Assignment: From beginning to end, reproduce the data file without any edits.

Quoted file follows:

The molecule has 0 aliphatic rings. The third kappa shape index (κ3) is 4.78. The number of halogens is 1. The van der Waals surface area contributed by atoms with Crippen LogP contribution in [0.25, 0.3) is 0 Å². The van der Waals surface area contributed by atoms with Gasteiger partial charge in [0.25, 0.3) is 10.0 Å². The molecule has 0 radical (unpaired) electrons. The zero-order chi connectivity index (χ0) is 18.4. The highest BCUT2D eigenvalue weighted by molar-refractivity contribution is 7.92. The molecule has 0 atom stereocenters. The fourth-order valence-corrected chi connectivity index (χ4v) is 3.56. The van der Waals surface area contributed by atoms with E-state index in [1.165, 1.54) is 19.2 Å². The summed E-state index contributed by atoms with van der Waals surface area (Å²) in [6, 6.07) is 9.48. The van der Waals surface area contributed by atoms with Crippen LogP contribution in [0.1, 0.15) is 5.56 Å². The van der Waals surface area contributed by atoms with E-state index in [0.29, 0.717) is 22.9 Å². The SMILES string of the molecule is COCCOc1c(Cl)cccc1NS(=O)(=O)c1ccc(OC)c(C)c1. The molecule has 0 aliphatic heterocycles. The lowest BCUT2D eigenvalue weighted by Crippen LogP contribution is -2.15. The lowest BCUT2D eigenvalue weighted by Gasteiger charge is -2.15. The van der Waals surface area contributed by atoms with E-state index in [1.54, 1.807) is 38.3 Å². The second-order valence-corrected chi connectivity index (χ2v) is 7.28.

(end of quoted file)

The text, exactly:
The molecule has 0 aliphatic rings. The third kappa shape index (κ3) is 4.78. The number of halogens is 1. The van der Waals surface area contributed by atoms with Crippen LogP contribution in [0.25, 0.3) is 0 Å². The van der Waals surface area contributed by atoms with Gasteiger partial charge in [0.25, 0.3) is 10.0 Å². The molecule has 0 radical (unpaired) electrons. The zero-order chi connectivity index (χ0) is 18.4. The highest BCUT2D eigenvalue weighted by molar-refractivity contribution is 7.92. The molecule has 0 atom stereocenters. The fourth-order valence-corrected chi connectivity index (χ4v) is 3.56. The van der Waals surface area contributed by atoms with E-state index in [1.165, 1.54) is 19.2 Å². The summed E-state index contributed by atoms with van der Waals surface area (Å²) in [6, 6.07) is 9.48. The van der Waals surface area contributed by atoms with Crippen LogP contribution in [0.1, 0.15) is 5.56 Å². The van der Waals surface area contributed by atoms with E-state index in [0.29, 0.717) is 22.9 Å². The SMILES string of the molecule is COCCOc1c(Cl)cccc1NS(=O)(=O)c1ccc(OC)c(C)c1. The molecule has 0 aliphatic heterocycles. The lowest BCUT2D eigenvalue weighted by Crippen LogP contribution is -2.15. The lowest BCUT2D eigenvalue weighted by Gasteiger charge is -2.15. The van der Waals surface area contributed by atoms with E-state index in [1.54, 1.807) is 38.3 Å². The second-order valence-corrected chi connectivity index (χ2v) is 7.28.